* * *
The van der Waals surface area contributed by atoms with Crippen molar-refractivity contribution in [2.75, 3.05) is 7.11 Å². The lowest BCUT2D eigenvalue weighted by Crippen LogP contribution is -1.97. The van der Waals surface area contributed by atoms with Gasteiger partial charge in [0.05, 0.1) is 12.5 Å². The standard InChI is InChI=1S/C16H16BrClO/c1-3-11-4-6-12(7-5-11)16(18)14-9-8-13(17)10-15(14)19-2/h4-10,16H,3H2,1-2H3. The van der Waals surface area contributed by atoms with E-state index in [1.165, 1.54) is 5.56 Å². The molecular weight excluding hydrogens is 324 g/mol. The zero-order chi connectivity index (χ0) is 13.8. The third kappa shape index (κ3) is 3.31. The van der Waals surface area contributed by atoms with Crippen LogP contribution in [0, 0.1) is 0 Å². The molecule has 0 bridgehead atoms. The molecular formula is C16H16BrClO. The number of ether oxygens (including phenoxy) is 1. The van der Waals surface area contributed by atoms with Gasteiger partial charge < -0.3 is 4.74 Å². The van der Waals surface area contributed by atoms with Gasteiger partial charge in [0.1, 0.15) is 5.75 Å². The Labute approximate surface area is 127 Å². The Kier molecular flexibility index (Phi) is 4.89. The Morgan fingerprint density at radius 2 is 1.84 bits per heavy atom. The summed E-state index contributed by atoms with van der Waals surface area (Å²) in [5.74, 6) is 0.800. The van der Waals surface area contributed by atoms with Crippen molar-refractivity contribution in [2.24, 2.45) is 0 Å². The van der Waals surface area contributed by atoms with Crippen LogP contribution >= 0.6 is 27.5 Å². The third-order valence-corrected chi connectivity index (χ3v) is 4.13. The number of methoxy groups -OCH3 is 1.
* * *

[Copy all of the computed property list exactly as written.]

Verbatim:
The van der Waals surface area contributed by atoms with Crippen molar-refractivity contribution in [2.75, 3.05) is 7.11 Å². The lowest BCUT2D eigenvalue weighted by Crippen LogP contribution is -1.97. The van der Waals surface area contributed by atoms with Gasteiger partial charge in [0.05, 0.1) is 12.5 Å². The standard InChI is InChI=1S/C16H16BrClO/c1-3-11-4-6-12(7-5-11)16(18)14-9-8-13(17)10-15(14)19-2/h4-10,16H,3H2,1-2H3. The van der Waals surface area contributed by atoms with E-state index in [1.165, 1.54) is 5.56 Å². The molecular weight excluding hydrogens is 324 g/mol. The zero-order chi connectivity index (χ0) is 13.8. The third kappa shape index (κ3) is 3.31. The van der Waals surface area contributed by atoms with Crippen LogP contribution in [0, 0.1) is 0 Å². The molecule has 0 bridgehead atoms. The molecular formula is C16H16BrClO. The number of ether oxygens (including phenoxy) is 1. The van der Waals surface area contributed by atoms with Gasteiger partial charge < -0.3 is 4.74 Å². The van der Waals surface area contributed by atoms with Gasteiger partial charge in [0.1, 0.15) is 5.75 Å². The Labute approximate surface area is 127 Å². The Kier molecular flexibility index (Phi) is 4.89. The Morgan fingerprint density at radius 2 is 1.84 bits per heavy atom. The summed E-state index contributed by atoms with van der Waals surface area (Å²) in [5.74, 6) is 0.800. The van der Waals surface area contributed by atoms with Crippen molar-refractivity contribution in [2.24, 2.45) is 0 Å². The van der Waals surface area contributed by atoms with Crippen LogP contribution >= 0.6 is 27.5 Å². The third-order valence-corrected chi connectivity index (χ3v) is 4.13. The number of methoxy groups -OCH3 is 1.